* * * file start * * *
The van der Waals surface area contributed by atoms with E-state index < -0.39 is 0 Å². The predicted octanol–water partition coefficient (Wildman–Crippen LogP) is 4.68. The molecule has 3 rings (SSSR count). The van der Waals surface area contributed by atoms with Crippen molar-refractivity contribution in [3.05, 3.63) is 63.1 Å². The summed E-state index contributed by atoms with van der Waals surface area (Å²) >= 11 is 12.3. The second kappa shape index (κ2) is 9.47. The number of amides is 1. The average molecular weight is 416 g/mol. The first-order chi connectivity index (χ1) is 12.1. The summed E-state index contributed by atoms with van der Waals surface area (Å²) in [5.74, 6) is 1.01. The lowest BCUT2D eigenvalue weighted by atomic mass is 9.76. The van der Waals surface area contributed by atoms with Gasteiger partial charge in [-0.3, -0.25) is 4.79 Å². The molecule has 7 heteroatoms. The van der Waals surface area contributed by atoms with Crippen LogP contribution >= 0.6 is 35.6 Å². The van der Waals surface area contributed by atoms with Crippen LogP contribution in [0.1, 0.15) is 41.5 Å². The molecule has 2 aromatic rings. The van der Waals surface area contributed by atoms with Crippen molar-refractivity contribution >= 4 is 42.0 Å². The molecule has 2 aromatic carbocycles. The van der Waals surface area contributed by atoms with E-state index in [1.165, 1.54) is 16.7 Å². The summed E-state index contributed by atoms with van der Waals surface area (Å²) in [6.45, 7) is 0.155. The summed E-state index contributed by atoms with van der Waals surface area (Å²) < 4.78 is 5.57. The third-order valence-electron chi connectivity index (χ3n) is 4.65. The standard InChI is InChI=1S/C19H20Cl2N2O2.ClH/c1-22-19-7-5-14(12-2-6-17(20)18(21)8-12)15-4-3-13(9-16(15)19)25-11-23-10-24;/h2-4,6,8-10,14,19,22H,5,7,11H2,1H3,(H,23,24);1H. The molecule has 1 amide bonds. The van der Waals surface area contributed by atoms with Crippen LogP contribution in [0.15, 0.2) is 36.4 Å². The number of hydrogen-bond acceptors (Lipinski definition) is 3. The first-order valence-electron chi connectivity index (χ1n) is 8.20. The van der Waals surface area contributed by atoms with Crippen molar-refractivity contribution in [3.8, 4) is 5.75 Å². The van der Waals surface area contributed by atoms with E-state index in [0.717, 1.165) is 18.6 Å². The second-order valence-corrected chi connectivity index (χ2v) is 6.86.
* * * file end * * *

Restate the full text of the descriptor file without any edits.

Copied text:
The van der Waals surface area contributed by atoms with E-state index < -0.39 is 0 Å². The predicted octanol–water partition coefficient (Wildman–Crippen LogP) is 4.68. The molecule has 3 rings (SSSR count). The van der Waals surface area contributed by atoms with Crippen molar-refractivity contribution in [3.05, 3.63) is 63.1 Å². The summed E-state index contributed by atoms with van der Waals surface area (Å²) >= 11 is 12.3. The second kappa shape index (κ2) is 9.47. The number of amides is 1. The average molecular weight is 416 g/mol. The first-order chi connectivity index (χ1) is 12.1. The summed E-state index contributed by atoms with van der Waals surface area (Å²) in [5.74, 6) is 1.01. The lowest BCUT2D eigenvalue weighted by atomic mass is 9.76. The van der Waals surface area contributed by atoms with Gasteiger partial charge in [-0.3, -0.25) is 4.79 Å². The molecule has 7 heteroatoms. The van der Waals surface area contributed by atoms with Crippen LogP contribution >= 0.6 is 35.6 Å². The van der Waals surface area contributed by atoms with Crippen LogP contribution in [0.1, 0.15) is 41.5 Å². The molecule has 2 aromatic rings. The van der Waals surface area contributed by atoms with Crippen molar-refractivity contribution >= 4 is 42.0 Å². The molecule has 2 aromatic carbocycles. The van der Waals surface area contributed by atoms with E-state index in [1.165, 1.54) is 16.7 Å². The summed E-state index contributed by atoms with van der Waals surface area (Å²) in [6.45, 7) is 0.155. The summed E-state index contributed by atoms with van der Waals surface area (Å²) < 4.78 is 5.57. The third-order valence-electron chi connectivity index (χ3n) is 4.65. The standard InChI is InChI=1S/C19H20Cl2N2O2.ClH/c1-22-19-7-5-14(12-2-6-17(20)18(21)8-12)15-4-3-13(9-16(15)19)25-11-23-10-24;/h2-4,6,8-10,14,19,22H,5,7,11H2,1H3,(H,23,24);1H. The molecule has 1 amide bonds. The van der Waals surface area contributed by atoms with Crippen LogP contribution in [0.15, 0.2) is 36.4 Å². The number of hydrogen-bond acceptors (Lipinski definition) is 3. The first-order valence-electron chi connectivity index (χ1n) is 8.20. The van der Waals surface area contributed by atoms with Crippen molar-refractivity contribution in [3.8, 4) is 5.75 Å². The van der Waals surface area contributed by atoms with E-state index in [0.717, 1.165) is 18.6 Å². The second-order valence-corrected chi connectivity index (χ2v) is 6.86.